OPEC cut its 2015 demand forecast to its lowest level in 12 years as U.S. shale production surges and global economic growth slows.
The 12 member group slashed its forecast by about 300,000 barrels to 28.9 million barrels per day, the lowest level since 2003.
The new forecast is about 1.5 million bpd less than OPEC members produced in November and about 2 million bpd shy of the production target set at last month’s OPEC meeting.
The group said the impact of falling prices on crude supply and demand is still unclear.
“The downward revision reflects the upward adjustment of non-OPEC supply as well as the downward revision in global demand,” OPEC said.
OPEC’s total output dropped by 390,000 bpd in November to 30.5 million bpd as production in Libya fell by 248,000 bpd.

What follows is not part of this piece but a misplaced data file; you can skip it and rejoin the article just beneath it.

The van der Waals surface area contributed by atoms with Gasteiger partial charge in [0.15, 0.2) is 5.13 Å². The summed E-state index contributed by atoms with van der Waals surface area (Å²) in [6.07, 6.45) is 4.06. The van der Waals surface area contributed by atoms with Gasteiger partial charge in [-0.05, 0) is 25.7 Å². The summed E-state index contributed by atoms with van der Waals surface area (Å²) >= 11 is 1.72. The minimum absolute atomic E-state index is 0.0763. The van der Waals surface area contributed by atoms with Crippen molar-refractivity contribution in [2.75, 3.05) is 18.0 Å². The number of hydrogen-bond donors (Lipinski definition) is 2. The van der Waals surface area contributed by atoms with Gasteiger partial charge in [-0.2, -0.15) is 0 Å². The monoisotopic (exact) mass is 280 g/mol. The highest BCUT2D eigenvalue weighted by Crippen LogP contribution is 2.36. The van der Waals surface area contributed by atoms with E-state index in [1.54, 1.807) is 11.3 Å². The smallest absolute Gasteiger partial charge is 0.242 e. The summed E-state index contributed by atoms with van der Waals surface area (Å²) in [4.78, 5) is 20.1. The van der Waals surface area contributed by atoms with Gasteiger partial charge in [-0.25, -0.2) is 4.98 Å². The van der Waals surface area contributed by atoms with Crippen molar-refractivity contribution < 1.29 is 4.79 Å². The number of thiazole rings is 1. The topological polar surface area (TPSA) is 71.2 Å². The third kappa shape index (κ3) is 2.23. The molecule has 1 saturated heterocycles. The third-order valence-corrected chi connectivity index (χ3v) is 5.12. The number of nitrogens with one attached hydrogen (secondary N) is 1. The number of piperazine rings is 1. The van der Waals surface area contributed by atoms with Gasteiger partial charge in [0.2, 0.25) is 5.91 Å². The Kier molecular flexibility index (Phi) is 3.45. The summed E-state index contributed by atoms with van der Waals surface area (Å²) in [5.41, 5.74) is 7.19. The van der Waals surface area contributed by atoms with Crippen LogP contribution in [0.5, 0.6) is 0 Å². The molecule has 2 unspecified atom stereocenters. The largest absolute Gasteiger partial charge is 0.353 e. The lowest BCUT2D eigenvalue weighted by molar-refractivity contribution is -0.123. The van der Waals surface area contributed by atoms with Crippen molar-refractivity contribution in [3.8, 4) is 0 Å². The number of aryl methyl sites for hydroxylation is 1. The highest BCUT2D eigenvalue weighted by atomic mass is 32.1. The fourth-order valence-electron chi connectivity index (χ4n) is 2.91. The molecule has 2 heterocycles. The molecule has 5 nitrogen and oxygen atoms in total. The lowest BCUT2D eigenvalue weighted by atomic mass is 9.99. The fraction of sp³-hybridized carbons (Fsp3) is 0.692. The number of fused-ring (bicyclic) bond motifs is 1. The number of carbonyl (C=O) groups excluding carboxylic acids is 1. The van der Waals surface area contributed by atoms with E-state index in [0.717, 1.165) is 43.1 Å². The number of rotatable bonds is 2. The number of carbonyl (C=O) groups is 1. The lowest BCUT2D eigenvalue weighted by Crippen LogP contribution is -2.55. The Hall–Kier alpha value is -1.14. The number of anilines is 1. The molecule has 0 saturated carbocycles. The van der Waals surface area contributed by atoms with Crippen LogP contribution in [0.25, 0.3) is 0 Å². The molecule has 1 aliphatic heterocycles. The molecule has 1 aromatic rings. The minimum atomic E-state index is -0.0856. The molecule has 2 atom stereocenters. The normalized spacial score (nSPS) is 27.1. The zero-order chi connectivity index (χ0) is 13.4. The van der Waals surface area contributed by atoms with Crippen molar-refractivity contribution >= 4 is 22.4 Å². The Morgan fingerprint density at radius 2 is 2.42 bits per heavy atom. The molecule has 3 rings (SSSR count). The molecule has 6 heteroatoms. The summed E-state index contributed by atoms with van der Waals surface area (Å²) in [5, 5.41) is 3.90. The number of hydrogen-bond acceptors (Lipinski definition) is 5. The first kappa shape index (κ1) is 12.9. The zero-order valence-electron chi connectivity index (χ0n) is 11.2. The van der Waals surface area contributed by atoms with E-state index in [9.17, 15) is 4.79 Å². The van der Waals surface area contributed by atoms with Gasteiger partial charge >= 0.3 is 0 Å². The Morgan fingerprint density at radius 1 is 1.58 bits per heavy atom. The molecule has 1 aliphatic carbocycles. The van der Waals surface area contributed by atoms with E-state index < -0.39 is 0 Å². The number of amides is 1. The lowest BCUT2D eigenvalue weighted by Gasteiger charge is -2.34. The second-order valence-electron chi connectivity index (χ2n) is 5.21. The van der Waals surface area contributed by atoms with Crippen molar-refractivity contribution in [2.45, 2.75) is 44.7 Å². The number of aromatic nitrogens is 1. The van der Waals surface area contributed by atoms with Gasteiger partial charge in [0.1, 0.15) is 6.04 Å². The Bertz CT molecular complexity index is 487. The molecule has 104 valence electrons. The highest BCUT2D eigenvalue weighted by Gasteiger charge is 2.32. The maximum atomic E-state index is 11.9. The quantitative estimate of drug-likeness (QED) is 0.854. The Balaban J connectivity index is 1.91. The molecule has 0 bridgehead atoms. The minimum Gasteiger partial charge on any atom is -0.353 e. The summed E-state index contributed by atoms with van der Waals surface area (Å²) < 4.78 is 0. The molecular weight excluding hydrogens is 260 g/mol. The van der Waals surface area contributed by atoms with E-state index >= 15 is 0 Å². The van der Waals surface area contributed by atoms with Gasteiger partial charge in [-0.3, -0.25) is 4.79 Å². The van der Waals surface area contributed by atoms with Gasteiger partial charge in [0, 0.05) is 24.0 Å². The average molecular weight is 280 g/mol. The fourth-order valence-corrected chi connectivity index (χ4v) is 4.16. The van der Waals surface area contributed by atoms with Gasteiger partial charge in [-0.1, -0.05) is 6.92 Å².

Production in Libya has been disrupted by political unrest including the seizure of the El Sharara oil field, the largest producing field in the country, by armed gunmen in early November.
Algeria, Angola, Kuwait, Qatar, the United Arab Emirates and Saudi Arabia also saw output declines.
Production from non-OPEC members is expected to climb by about 1.72 million bpd in 2014 on the strength of North American unconventional drilling projects.
Total oil inventories in the world’s largest economies held at 2.7 billion barrels, about 15 million barrels higher than the five year average.